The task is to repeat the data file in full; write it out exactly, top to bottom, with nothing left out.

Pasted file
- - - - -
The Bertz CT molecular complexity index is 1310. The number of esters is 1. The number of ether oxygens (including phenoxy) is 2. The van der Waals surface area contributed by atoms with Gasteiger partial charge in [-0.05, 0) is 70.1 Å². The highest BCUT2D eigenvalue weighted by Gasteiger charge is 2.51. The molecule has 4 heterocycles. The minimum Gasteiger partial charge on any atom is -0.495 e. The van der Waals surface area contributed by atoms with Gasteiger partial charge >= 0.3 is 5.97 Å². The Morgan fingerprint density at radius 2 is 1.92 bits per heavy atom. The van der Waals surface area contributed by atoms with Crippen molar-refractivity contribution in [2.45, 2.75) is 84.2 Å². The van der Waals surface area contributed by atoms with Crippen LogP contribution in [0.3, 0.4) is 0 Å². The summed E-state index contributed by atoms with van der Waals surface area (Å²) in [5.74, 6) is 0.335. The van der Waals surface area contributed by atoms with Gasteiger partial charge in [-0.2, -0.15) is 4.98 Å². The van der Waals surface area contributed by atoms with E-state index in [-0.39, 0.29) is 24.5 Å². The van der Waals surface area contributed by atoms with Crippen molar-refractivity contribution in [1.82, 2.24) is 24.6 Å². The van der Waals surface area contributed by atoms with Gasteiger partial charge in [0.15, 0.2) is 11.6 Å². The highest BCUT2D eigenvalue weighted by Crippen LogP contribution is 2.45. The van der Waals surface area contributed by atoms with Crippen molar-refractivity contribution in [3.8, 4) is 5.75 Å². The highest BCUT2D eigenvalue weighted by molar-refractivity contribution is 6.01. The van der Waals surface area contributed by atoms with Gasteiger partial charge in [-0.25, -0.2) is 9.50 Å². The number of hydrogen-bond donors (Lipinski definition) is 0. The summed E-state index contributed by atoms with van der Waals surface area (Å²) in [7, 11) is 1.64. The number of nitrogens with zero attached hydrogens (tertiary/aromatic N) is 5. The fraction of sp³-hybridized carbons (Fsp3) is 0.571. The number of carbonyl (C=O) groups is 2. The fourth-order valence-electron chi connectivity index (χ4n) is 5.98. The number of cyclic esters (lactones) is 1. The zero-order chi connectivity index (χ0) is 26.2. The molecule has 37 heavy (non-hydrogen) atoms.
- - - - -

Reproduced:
The Bertz CT molecular complexity index is 1310. The number of esters is 1. The number of ether oxygens (including phenoxy) is 2. The van der Waals surface area contributed by atoms with Gasteiger partial charge in [-0.05, 0) is 70.1 Å². The highest BCUT2D eigenvalue weighted by Gasteiger charge is 2.51. The molecule has 4 heterocycles. The minimum Gasteiger partial charge on any atom is -0.495 e. The van der Waals surface area contributed by atoms with Gasteiger partial charge >= 0.3 is 5.97 Å². The Morgan fingerprint density at radius 2 is 1.92 bits per heavy atom. The van der Waals surface area contributed by atoms with Crippen molar-refractivity contribution in [2.45, 2.75) is 84.2 Å². The van der Waals surface area contributed by atoms with Crippen LogP contribution in [0.3, 0.4) is 0 Å². The summed E-state index contributed by atoms with van der Waals surface area (Å²) in [5.74, 6) is 0.335. The van der Waals surface area contributed by atoms with Gasteiger partial charge in [-0.2, -0.15) is 4.98 Å². The van der Waals surface area contributed by atoms with E-state index in [-0.39, 0.29) is 24.5 Å². The van der Waals surface area contributed by atoms with Crippen molar-refractivity contribution in [1.82, 2.24) is 24.6 Å². The van der Waals surface area contributed by atoms with Gasteiger partial charge in [0.15, 0.2) is 11.6 Å². The highest BCUT2D eigenvalue weighted by Crippen LogP contribution is 2.45. The van der Waals surface area contributed by atoms with Crippen molar-refractivity contribution in [3.8, 4) is 5.75 Å². The highest BCUT2D eigenvalue weighted by molar-refractivity contribution is 6.01. The van der Waals surface area contributed by atoms with Gasteiger partial charge in [-0.25, -0.2) is 9.50 Å². The number of hydrogen-bond donors (Lipinski definition) is 0. The summed E-state index contributed by atoms with van der Waals surface area (Å²) in [7, 11) is 1.64. The number of nitrogens with zero attached hydrogens (tertiary/aromatic N) is 5. The fraction of sp³-hybridized carbons (Fsp3) is 0.571. The number of carbonyl (C=O) groups is 2. The fourth-order valence-electron chi connectivity index (χ4n) is 5.98. The number of cyclic esters (lactones) is 1. The zero-order chi connectivity index (χ0) is 26.2. The molecule has 37 heavy (non-hydrogen) atoms.